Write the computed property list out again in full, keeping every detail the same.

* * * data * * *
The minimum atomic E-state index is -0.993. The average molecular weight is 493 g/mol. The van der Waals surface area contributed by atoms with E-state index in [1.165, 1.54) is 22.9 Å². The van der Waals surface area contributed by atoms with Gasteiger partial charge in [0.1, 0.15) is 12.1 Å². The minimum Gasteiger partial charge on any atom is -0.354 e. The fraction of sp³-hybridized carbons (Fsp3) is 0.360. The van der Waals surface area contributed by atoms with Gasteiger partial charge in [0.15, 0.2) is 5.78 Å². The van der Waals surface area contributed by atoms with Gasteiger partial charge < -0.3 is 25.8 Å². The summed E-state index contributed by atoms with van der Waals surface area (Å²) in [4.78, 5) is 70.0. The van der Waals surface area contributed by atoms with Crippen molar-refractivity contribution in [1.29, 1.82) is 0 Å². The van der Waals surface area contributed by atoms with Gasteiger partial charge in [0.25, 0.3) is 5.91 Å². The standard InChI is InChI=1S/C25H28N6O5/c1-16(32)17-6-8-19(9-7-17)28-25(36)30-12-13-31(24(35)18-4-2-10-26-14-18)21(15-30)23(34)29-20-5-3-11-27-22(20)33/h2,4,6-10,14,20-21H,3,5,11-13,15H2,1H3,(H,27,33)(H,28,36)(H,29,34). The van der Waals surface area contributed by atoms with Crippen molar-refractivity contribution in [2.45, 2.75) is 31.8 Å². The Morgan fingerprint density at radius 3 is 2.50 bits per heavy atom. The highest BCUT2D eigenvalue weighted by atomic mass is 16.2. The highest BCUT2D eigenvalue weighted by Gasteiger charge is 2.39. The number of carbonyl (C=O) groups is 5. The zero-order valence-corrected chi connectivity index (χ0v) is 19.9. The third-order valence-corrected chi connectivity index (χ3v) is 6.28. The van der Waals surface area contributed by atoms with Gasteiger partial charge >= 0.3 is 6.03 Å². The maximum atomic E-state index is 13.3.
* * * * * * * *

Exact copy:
The minimum atomic E-state index is -0.993. The average molecular weight is 493 g/mol. The van der Waals surface area contributed by atoms with E-state index in [1.165, 1.54) is 22.9 Å². The van der Waals surface area contributed by atoms with Gasteiger partial charge in [0.1, 0.15) is 12.1 Å². The minimum Gasteiger partial charge on any atom is -0.354 e. The fraction of sp³-hybridized carbons (Fsp3) is 0.360. The van der Waals surface area contributed by atoms with Gasteiger partial charge in [0.15, 0.2) is 5.78 Å². The van der Waals surface area contributed by atoms with Gasteiger partial charge < -0.3 is 25.8 Å². The summed E-state index contributed by atoms with van der Waals surface area (Å²) in [4.78, 5) is 70.0. The van der Waals surface area contributed by atoms with Crippen molar-refractivity contribution in [1.29, 1.82) is 0 Å². The van der Waals surface area contributed by atoms with Gasteiger partial charge in [0.25, 0.3) is 5.91 Å². The standard InChI is InChI=1S/C25H28N6O5/c1-16(32)17-6-8-19(9-7-17)28-25(36)30-12-13-31(24(35)18-4-2-10-26-14-18)21(15-30)23(34)29-20-5-3-11-27-22(20)33/h2,4,6-10,14,20-21H,3,5,11-13,15H2,1H3,(H,27,33)(H,28,36)(H,29,34). The van der Waals surface area contributed by atoms with Crippen molar-refractivity contribution in [2.45, 2.75) is 31.8 Å². The Morgan fingerprint density at radius 3 is 2.50 bits per heavy atom. The highest BCUT2D eigenvalue weighted by atomic mass is 16.2. The highest BCUT2D eigenvalue weighted by Gasteiger charge is 2.39. The number of carbonyl (C=O) groups is 5. The zero-order valence-corrected chi connectivity index (χ0v) is 19.9. The third-order valence-corrected chi connectivity index (χ3v) is 6.28. The van der Waals surface area contributed by atoms with Gasteiger partial charge >= 0.3 is 6.03 Å². The maximum atomic E-state index is 13.3.